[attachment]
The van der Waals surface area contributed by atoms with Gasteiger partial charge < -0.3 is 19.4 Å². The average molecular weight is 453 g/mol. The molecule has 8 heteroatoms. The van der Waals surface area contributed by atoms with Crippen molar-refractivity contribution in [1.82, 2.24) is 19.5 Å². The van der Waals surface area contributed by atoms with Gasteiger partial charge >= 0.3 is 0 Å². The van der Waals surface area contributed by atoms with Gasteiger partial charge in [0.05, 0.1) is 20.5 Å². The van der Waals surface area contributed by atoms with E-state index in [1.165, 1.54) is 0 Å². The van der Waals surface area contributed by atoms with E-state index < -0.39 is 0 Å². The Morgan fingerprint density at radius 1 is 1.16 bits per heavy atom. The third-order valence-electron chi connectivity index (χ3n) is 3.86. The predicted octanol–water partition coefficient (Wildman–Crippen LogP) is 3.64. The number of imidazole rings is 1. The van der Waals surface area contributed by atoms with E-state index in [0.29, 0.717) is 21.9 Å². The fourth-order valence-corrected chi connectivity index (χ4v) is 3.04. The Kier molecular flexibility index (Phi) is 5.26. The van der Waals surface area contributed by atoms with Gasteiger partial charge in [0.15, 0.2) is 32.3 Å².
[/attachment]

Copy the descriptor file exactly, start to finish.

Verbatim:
The van der Waals surface area contributed by atoms with Gasteiger partial charge < -0.3 is 19.4 Å². The average molecular weight is 453 g/mol. The molecule has 8 heteroatoms. The van der Waals surface area contributed by atoms with Crippen molar-refractivity contribution in [1.82, 2.24) is 19.5 Å². The van der Waals surface area contributed by atoms with Gasteiger partial charge >= 0.3 is 0 Å². The van der Waals surface area contributed by atoms with Gasteiger partial charge in [0.05, 0.1) is 20.5 Å². The van der Waals surface area contributed by atoms with E-state index in [1.165, 1.54) is 0 Å². The van der Waals surface area contributed by atoms with E-state index < -0.39 is 0 Å². The Morgan fingerprint density at radius 1 is 1.16 bits per heavy atom. The third-order valence-electron chi connectivity index (χ3n) is 3.86. The predicted octanol–water partition coefficient (Wildman–Crippen LogP) is 3.64. The number of imidazole rings is 1. The van der Waals surface area contributed by atoms with E-state index in [0.29, 0.717) is 21.9 Å². The fourth-order valence-corrected chi connectivity index (χ4v) is 3.04. The Kier molecular flexibility index (Phi) is 5.26. The van der Waals surface area contributed by atoms with Gasteiger partial charge in [0.15, 0.2) is 32.3 Å².